The Court: There isn't any defamation in Paul v. Davis. The fact that was published was true; i.e., the man had been arrested. Paul v. Davis would go down entirely different if, in fact, the man had not been arrested and was on the list; would it not, under the Rehnquist rationale?


Mr. Bauman: I don't think so, Your Honor.


The Court: Why not? It's critical in that case--


Mr. Bauman: Well--


The Court: --that the man had, in fact, been arrested. He hadn't been tried; he hadn't been convicted. But the fact of arrest was true.... [I]f you turn that one fact around in Paul v. Davis, I can't see the result at all.


Transcript at 51-53.


Understanding Paul v. Davis in that way, the court apparently believed that a genuine defamation would support a Sec. 1983 action, and apparently felt no need to make additional findings of injury. At page 76 of the transcript, near the end of his findings of fact and conclusions of law, the district judge said:


Public officials who have a ready pulpit, who have ready access to the media in many cases that the ordinary citizen does not; public officials who engage in reckless or loose allegations of criminal or other misconduct of ordinary citizens, when that is clearly established can be, and I respectfully suggest, should be, under 1983 and other similar statutes, held pecuniarily liable for that misconduct or reckless misconduct on the part of public officials.

And on page 75, he said:


There is a sensitivity in our society under Sec. 1983 and under other specified statutes to protect the reputation of people from false statements of law enforcement officials and others.


This conclusion of the district judge, insofar as it suggests a federal defamation action under Sec. 1983, is erroneous. Paul v. Davis requires that a Sec. 1983 action be based on some deprivation of rights other than defamation.


The district judge in fact made no findings at all with respect to the injury caused by the revocation of the building permit--nor did he allude to any other property or liberty deprivation caused by the defamation--and it is upon such an injury or deprivation, and not upon the defamation, that a Sec. 1983 action must be based. We find, therefore, that the requirement under Paul v. Davis that injury in addition to that to reputation be shown has not been satisfied in this case.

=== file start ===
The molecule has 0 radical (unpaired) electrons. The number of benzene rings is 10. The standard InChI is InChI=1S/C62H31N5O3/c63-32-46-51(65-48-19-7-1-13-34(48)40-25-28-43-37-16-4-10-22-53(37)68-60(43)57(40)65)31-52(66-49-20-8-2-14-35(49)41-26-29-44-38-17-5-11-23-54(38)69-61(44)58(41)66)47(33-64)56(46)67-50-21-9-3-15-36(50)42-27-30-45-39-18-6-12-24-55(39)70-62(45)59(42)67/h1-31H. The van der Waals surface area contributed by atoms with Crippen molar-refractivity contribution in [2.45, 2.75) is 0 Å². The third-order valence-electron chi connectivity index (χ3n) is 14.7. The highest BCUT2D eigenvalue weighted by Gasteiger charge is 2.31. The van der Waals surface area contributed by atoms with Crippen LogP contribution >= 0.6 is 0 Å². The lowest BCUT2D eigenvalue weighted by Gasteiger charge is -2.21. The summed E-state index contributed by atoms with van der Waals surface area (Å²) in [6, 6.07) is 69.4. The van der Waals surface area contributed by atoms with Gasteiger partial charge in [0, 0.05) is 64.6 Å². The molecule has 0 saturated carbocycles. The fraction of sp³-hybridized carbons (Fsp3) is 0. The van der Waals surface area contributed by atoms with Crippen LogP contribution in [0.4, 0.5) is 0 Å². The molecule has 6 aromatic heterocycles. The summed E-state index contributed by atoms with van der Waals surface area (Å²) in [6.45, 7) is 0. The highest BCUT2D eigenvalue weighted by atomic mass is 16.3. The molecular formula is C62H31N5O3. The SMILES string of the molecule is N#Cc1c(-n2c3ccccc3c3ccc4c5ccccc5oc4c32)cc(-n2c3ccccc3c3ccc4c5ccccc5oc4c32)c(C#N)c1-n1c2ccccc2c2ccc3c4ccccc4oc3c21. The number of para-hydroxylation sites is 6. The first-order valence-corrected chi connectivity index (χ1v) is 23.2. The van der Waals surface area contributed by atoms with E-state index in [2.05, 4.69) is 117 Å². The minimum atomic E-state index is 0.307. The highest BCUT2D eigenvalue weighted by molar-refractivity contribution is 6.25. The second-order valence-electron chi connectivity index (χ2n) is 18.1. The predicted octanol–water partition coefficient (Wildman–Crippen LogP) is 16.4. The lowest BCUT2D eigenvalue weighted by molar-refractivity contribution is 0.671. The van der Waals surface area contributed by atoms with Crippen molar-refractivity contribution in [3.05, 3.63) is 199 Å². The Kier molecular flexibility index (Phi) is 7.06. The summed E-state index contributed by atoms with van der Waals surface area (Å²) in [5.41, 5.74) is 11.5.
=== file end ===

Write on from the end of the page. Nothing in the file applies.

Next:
The judgment of the district court is vacated and the matter remanded for proceedings consistent with this opinion.2


Rule 18 will apply on remand.


Lawson goes on to say, "But this also implies, and the cases make clear, that there is no deprivation of liberty if the employee is not fired." 725 F.2d at 1139. But the context makes clear that this is just the most usual juxtaposition of events that will result in depriving a plaintiff of the opportunity to practice his trade or profession. A claim would be recognized under the reasoning in Lawson if it alleged that upon his firing from a job in private industry--perhaps in a government-related or defense industry job--the state falsely announced that the plaintiff had been fired for dishonesty or moral turpitude. The consequences of such action are likely to be precisely the same as when the plaintiff has been fired by the government. Nevertheless, such incidents are likely to be rare, and in the normal course of events the government firing is essential to raise the likelihood that the defamation would be viewed by prospective employers as being something sufficiently serious as to affect his employability


We would call the district court's attention to this circuit's holding in a somewhat similar case, Albery v. Reddig, 718 F.2d 245 (7th Cir.1983). We found that adequate state procedures were available to the plaintiffs in that case, and said:

That the zoning laws may have been administered negligently or without an appropriately sensitive concern for plaintiffs' interests is not a violation of their Fourteenth Amendment rights if state remedies are adequate. The Alberys have been subjected to an uncertain, and perhaps frustrating, administration of a typically local regulation. But they have not been deprived of a property interest (or even more clearly of a liberty interest) without due process of law.

718 F.2d at 251. A decision as to whether a deprivation of constitutional rights can be shown in this case must wait upon the appropriate findings of fact.